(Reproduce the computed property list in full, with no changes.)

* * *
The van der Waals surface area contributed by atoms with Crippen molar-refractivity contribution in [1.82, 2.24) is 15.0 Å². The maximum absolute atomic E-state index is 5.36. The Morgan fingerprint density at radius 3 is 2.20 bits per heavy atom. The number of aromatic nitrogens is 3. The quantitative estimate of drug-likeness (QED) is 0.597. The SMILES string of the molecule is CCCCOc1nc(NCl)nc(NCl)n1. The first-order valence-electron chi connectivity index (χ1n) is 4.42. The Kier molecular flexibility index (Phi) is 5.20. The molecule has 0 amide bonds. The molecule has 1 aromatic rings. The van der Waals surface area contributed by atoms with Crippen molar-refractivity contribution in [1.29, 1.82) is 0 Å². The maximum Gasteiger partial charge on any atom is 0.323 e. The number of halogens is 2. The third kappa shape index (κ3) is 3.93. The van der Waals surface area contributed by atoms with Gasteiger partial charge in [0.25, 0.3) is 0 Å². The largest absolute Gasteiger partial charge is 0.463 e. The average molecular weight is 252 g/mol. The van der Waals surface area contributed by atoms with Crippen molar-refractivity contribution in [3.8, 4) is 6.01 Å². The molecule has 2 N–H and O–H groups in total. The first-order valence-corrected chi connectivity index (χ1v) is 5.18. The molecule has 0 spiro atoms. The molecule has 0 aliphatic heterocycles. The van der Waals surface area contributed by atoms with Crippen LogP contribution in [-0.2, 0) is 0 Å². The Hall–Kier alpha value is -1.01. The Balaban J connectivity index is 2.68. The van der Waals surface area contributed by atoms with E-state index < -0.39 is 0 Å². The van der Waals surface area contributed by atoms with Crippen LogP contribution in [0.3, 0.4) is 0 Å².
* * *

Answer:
The van der Waals surface area contributed by atoms with Crippen molar-refractivity contribution in [1.82, 2.24) is 15.0 Å². The maximum absolute atomic E-state index is 5.36. The Morgan fingerprint density at radius 3 is 2.20 bits per heavy atom. The number of aromatic nitrogens is 3. The quantitative estimate of drug-likeness (QED) is 0.597. The SMILES string of the molecule is CCCCOc1nc(NCl)nc(NCl)n1. The first-order valence-electron chi connectivity index (χ1n) is 4.42. The Kier molecular flexibility index (Phi) is 5.20. The molecule has 0 amide bonds. The molecule has 1 aromatic rings. The van der Waals surface area contributed by atoms with Crippen molar-refractivity contribution in [1.29, 1.82) is 0 Å². The maximum Gasteiger partial charge on any atom is 0.323 e. The number of halogens is 2. The third kappa shape index (κ3) is 3.93. The van der Waals surface area contributed by atoms with Gasteiger partial charge in [0.25, 0.3) is 0 Å². The largest absolute Gasteiger partial charge is 0.463 e. The average molecular weight is 252 g/mol. The van der Waals surface area contributed by atoms with Crippen molar-refractivity contribution in [3.8, 4) is 6.01 Å². The molecule has 2 N–H and O–H groups in total. The first-order valence-corrected chi connectivity index (χ1v) is 5.18. The molecule has 0 spiro atoms. The molecule has 0 aliphatic heterocycles. The van der Waals surface area contributed by atoms with Crippen LogP contribution in [-0.2, 0) is 0 Å². The Hall–Kier alpha value is -1.01. The Balaban J connectivity index is 2.68. The van der Waals surface area contributed by atoms with E-state index < -0.39 is 0 Å². The van der Waals surface area contributed by atoms with Crippen LogP contribution in [0.3, 0.4) is 0 Å².